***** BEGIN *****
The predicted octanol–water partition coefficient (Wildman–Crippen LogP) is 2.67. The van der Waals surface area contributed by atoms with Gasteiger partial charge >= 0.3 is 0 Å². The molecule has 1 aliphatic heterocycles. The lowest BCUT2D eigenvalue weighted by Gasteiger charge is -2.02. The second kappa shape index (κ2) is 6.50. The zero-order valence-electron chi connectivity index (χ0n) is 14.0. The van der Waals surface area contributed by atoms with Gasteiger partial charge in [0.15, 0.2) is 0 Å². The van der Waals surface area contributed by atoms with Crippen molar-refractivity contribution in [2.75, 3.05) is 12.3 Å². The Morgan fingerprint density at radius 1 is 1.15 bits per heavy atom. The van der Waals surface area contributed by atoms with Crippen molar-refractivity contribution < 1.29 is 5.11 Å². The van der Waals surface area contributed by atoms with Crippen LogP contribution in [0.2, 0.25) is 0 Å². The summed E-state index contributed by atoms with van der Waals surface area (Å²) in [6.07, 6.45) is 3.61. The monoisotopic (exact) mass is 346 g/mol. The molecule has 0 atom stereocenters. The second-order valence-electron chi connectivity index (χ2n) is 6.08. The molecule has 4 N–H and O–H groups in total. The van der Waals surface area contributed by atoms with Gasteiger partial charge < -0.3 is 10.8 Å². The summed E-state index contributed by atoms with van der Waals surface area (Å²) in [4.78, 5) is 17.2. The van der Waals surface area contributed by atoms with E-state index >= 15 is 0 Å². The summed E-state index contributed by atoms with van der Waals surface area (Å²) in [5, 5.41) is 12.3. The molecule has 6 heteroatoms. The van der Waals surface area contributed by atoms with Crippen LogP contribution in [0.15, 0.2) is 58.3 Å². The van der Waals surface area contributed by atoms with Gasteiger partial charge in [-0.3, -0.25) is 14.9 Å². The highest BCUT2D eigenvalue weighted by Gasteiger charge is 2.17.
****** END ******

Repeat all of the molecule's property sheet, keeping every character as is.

The predicted octanol–water partition coefficient (Wildman–Crippen LogP) is 2.67. The van der Waals surface area contributed by atoms with Gasteiger partial charge >= 0.3 is 0 Å². The molecule has 1 aliphatic heterocycles. The lowest BCUT2D eigenvalue weighted by Gasteiger charge is -2.02. The second kappa shape index (κ2) is 6.50. The zero-order valence-electron chi connectivity index (χ0n) is 14.0. The van der Waals surface area contributed by atoms with Gasteiger partial charge in [0.15, 0.2) is 0 Å². The van der Waals surface area contributed by atoms with Crippen molar-refractivity contribution in [2.75, 3.05) is 12.3 Å². The Morgan fingerprint density at radius 1 is 1.15 bits per heavy atom. The van der Waals surface area contributed by atoms with Crippen molar-refractivity contribution < 1.29 is 5.11 Å². The van der Waals surface area contributed by atoms with Crippen LogP contribution in [0.2, 0.25) is 0 Å². The summed E-state index contributed by atoms with van der Waals surface area (Å²) in [6.07, 6.45) is 3.61. The monoisotopic (exact) mass is 346 g/mol. The molecule has 0 atom stereocenters. The second-order valence-electron chi connectivity index (χ2n) is 6.08. The molecule has 4 N–H and O–H groups in total. The van der Waals surface area contributed by atoms with Gasteiger partial charge < -0.3 is 10.8 Å². The summed E-state index contributed by atoms with van der Waals surface area (Å²) in [4.78, 5) is 17.2. The van der Waals surface area contributed by atoms with E-state index >= 15 is 0 Å². The summed E-state index contributed by atoms with van der Waals surface area (Å²) in [5, 5.41) is 12.3. The molecule has 6 heteroatoms. The van der Waals surface area contributed by atoms with Crippen LogP contribution in [0.15, 0.2) is 58.3 Å². The van der Waals surface area contributed by atoms with Gasteiger partial charge in [-0.3, -0.25) is 14.9 Å². The highest BCUT2D eigenvalue weighted by Gasteiger charge is 2.17.